Government can put focus on opportunities in new presidential agenda rather than on old irritants Colin Robertson · for CBC News Opinion · Posted: Jan 19, 2021 4:00 AM ET | Last Updated: January 19 This column is an opinion by Colin Robertson, a former Canadian diplomat and now vice-president and fellow at the Canadian Global Affairs Institute. For more information about CBC's Opinion section, please see the FAQ. Joe Biden's return to the White House, this time as president, gives Canada a chance to reset what has been a tempestuous ride with Donald Trump. Biden has set himself a formidable to-do list: the pandemic; economic recovery; climate; racial justice; restoring democracy. For Prime Minister Justin Trudeau's first meeting with Biden after his inauguration, the government needs to look closely at that agenda. Rather than focusing on the perennial irritants, it should identify where Canada can offer help and solutions, because we share many of these challenges. Biden's immediate priority is vaccinating Americans so the country can recover socially and economically from COVID-19, and Trudeau has the same focus. The multilateral response to the pandemic could have been much more effective and would have benefited all if our two nations had collaborated from the outset. But it's not too late to start. Some of our best practices will also have application in hard-pressed developing nations, and what better demonstration that "America is back" and "ready to lead the world," as Biden put it, than to work closer with Canada and share what we have jointly learned about dealing with this virus. On climate, if Biden rejoins the Paris Agreement as promised, Canada and the U.S. will be back in sync in terms of emission-reduction targets. Together, we need to look to November's Glasgow conference and what we want to accomplish there, as it will be both a stock-taking of Paris commitments and a setting of new goals. With this in mind, Trudeau should offer to lead a North American approach to carbon pricing, including instituting a border tax on imports from those nations that don't meet their climate commitments. Closer collaboration would also involve identifying best practices and areas for shared research, including initiatives at the state and provincial level. If Mexico were asked to join in, it would go a long way to reviving North American collaboration in other areas as well, like immigration and addressing some of the troubles involving Mexico's Central American neighbours. On the issue of mutual defence, unlike Trump, Biden has indicated he believes in collective security and that he embraces NATO. Meanwhile, our binational NORAD agreement needs renewal, and an Arctic strategy is the missing piece in Canada's defence policy. American presidents from Ronald Reagan on have told us that if Canada claims sovereignty over the North, then we must exercise it. If we dither, the U.S. will set the parameters for us. To avoid this, we need to quickly take the lead in proposing a joint strategy. Reinvesting in our Arctic would also spark a northern economic renaissance, as well as secure the critical minerals vital to advanced manufacturing. Joining Biden's proposed club of democracies also makes sense, especially if it focuses on human rights, development goals, setting digital standards, and strengthening nascent democracies. Likewise, standing up to the authoritarians, especially China, is overdue. China's a la carte approach to multilateralism means scooping up the benefits of globalization while ignoring the rules and conventions of global institutions. As a result, China will likely dominate the Biden administration's foreign and security policy deliberations. As part of those deliberations, Canada needs President Biden to promise that any deal lifting the U.S. extradition request for Meng Wanzhou will include freeing the two Michaels – Canadians Kovrig and Spavor, detained in China since December 2018. With Canada having about 300,000 expatriates at risk in Hong Kong, we should also offer to co-lead, with Britain, a G7 approach to sustaining the liberties that China guaranteed to Hong Kong. And we must carefully strategize confrontations involving the U.S. itself. In his first conversation with the president-elect on Nov. 9 after the U.S. election, Prime Minister Trudeau pressed him on the Keystone XL pipeline that Biden has repeatedly pledged to rescind. The arguments supporting Keystone XL are unchanged: as one of 70 pipelines that crisscross our border, it safely supplements American energy independence with a secure and reliable supply of oil. And innovations by oilsands producers have significantly reduced the industry's environmental footprint. Biden already knows all this. But could he really be expected to go back on his promise to environmentalists, a key constituency in his fragile Democratic government? Leading with your chin is a bad idea, and Canada needs to be pragmatic. Indeed, reports Sunday indicated that Biden plans to rescind permission for the pipeline in his first day in office. If that turns out to be the case, Keystone XL is an important issue that requires ongoing attention through different levels of government, but we also need to be realistic in our expectations. The Harper government made Keystone XL the litmus test of its relationship with the Obama administration and it was a mistake, frustrating progress on other issues. Meanwhile, a pipeline we should be vigorously defending is the 65-year-old Line 5 that Michigan Governor Gretchen Whitmer wants closed. This pipeline supplies about 45 per cent of the crude oil used by Ontario and Quebec. Let's also be realistic about Buy American, which is integral to Biden's trillion-dollar Made in America and Build Back Better initiatives. It's equally unlikely that he'll back away from these plans, but we should remember how Canada finessed former president Barack Obama's big build economic recovery initiative. With state-level procurement outside of the NAFTA deal, then-prime minister Stephen Harper turned to the Council of the Federation. Led by premiers Brad Wall and Jean Charest, they negotiated a reciprocity agreement with their governor counterparts that gave Canadians a piece of the pie. Keystone XL and Buy America remind us that our close, deep and profitable U.S. trade relationship requires a calibrated approach involving different levels of government. Several of the provinces have representation in Washington. Quebec has long had offices throughout the U.S., for example, and provincial efforts complement those of our Embassy and consulates; indeed on issues like Keystone they effectively lead. The Canadian tendency to push it all to the top-level leaders is self-defeating. When presidents meet with prime ministers, they expect top-table discussions befitting G7 and G20 leaders. Effective relations with the new Biden administration will mean dealing with problems at the appropriate level – including cabinet officers, premiers and governors, and our ambassadors. This obliges us to invest in our diplomatic service so that we can bring their intelligence-gathering to the negotiating table. The new U.S. administration wants to reset relationships with its friends and allies. By seizing this opportunity and being creative in identifying solutions to our shared interests, as well as leveraging opportunities through multiple levels of government, we ultimately advance Canadian interests. A welcome mat at the White House magnifies Canada's influence with the rest of the world. https://www.cbc.ca/news/opinion/opinion-biden-trudeau-relations-1.5873231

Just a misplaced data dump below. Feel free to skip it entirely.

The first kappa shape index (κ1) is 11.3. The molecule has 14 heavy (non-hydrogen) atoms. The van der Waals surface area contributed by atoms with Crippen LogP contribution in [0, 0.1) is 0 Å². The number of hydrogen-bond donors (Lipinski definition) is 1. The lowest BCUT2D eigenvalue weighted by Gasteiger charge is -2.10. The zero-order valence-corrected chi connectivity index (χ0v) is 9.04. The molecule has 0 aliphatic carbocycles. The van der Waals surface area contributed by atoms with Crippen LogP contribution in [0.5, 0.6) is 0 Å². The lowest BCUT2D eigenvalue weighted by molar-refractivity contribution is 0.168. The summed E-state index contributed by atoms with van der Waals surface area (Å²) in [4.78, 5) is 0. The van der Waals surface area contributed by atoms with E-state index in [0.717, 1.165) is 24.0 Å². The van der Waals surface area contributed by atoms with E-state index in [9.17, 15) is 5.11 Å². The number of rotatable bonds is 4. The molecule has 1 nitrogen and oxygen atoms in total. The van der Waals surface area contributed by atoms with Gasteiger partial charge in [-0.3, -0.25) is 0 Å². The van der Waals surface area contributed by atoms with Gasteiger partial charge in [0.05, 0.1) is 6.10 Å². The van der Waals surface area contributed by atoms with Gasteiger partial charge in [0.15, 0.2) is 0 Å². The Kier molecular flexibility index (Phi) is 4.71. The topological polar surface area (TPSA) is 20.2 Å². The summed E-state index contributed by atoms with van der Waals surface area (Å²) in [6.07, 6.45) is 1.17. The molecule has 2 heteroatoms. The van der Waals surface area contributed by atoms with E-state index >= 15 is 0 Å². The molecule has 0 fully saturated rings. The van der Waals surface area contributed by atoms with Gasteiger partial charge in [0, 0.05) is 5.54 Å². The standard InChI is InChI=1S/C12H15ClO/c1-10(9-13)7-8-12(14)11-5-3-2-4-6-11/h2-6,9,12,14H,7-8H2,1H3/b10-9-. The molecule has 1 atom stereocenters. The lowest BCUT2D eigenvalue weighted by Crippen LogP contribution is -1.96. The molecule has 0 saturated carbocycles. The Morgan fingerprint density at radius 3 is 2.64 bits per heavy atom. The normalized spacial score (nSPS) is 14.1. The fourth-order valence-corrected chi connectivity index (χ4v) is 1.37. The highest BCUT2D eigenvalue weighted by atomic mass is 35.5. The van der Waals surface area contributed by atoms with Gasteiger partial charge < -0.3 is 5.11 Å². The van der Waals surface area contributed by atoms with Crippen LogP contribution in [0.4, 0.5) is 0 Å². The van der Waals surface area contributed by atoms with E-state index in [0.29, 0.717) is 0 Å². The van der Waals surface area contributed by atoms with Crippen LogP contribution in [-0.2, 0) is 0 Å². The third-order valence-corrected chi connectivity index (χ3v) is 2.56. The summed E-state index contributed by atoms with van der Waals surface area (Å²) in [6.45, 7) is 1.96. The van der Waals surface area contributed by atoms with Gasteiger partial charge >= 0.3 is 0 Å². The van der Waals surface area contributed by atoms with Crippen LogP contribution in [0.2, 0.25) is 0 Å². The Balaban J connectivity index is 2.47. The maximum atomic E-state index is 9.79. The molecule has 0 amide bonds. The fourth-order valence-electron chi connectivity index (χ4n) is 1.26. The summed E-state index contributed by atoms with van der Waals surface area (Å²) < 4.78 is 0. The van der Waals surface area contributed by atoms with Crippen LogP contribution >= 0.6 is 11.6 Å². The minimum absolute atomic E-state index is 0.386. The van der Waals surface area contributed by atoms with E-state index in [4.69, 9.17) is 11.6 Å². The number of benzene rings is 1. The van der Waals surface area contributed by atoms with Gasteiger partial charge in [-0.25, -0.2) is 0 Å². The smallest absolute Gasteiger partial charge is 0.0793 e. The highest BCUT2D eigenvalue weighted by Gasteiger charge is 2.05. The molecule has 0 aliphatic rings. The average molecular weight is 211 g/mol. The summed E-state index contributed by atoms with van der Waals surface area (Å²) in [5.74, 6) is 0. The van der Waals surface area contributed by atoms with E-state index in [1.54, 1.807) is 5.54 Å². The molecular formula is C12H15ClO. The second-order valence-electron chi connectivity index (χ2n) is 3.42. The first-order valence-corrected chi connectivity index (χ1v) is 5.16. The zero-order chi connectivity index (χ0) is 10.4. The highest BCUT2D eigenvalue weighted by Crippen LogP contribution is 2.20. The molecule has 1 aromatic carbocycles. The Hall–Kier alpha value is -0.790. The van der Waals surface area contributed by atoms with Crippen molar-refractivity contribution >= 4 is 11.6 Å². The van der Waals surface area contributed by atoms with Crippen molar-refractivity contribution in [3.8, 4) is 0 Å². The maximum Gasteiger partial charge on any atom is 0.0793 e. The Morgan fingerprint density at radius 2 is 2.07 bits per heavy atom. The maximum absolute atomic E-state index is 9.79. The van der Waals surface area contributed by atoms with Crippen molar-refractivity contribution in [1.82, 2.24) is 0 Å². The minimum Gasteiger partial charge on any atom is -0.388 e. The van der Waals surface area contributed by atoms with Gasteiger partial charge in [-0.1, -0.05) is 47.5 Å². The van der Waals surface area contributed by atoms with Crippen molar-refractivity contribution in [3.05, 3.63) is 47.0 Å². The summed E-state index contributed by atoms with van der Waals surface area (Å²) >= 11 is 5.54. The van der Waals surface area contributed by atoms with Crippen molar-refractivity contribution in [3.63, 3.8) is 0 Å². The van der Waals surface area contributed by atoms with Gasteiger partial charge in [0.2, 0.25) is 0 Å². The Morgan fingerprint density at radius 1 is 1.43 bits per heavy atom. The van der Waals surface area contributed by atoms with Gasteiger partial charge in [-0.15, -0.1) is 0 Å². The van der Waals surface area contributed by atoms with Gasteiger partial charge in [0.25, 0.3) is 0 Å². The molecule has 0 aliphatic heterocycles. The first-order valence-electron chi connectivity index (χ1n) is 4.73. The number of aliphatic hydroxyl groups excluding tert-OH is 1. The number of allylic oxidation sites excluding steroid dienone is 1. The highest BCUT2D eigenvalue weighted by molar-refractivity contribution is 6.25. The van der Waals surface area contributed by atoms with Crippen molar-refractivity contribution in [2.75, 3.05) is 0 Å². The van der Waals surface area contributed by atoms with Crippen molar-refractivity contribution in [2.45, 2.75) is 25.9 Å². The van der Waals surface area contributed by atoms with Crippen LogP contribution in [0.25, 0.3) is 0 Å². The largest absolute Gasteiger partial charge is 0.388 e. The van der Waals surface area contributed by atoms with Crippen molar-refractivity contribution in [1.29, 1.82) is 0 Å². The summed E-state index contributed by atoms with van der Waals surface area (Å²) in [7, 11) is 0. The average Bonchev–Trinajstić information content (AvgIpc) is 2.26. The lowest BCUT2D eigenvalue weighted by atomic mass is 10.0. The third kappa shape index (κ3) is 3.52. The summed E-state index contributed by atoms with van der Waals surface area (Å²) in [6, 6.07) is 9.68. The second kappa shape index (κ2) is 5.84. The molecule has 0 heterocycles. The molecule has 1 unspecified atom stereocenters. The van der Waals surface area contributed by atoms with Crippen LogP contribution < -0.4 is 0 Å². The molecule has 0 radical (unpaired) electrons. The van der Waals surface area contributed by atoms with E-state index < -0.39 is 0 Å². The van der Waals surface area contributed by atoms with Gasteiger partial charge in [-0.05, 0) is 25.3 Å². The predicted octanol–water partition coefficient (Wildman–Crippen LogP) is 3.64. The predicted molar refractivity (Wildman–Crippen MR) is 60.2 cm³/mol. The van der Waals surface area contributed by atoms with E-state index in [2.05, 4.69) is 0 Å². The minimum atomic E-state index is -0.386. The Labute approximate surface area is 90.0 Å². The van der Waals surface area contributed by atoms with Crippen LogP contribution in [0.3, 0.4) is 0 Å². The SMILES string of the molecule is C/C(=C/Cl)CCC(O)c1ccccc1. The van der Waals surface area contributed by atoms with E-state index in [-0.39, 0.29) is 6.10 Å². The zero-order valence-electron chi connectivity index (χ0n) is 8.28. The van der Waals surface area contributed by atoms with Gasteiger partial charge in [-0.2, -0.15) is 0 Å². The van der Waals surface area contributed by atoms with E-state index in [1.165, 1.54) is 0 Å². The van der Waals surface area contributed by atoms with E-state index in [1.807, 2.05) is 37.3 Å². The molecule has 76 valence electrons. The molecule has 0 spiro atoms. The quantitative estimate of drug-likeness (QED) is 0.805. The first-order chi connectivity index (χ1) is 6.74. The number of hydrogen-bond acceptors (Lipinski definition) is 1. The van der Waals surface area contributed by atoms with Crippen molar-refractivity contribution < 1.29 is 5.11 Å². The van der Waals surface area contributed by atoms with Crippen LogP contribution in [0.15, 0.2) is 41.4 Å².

• Australian F-18s being considered by Canada will need overhaul to keep flying

    November 16, 2017 | Local, Aerospace

    Australian F-18s being considered by Canada will need overhaul to keep flying

    Canada is waiting to hear back from Australia on its offer to purchase F-18s from that country. The Australian planes would be added to the RCAF's flight line to shore up the existing fleet of CF-18s. But if that deal does proceed the RCAF expects that structural work will have to be done to extend the lives of the planes. RCAF commander Lt.-Gen. Michael Hood suggested to Defense News and FlightGlobal that L-3 in Quebec would get any upgrade contract since that firm has done similar work for the airforce on its existing CF-18s. But Hood told Defense News at the Dubai airshow that even with that work to be done, the RCAF would be able to acquire the Australian aircraft “within the next couple of years” once a decision is made. http://ottawacitizen.com/news/national/defence-watch/australian-f-18s-being-considered-by-canada-to-need-overhaul-to-keep-flying?utm_source=skies-daily-news-news-from-the-web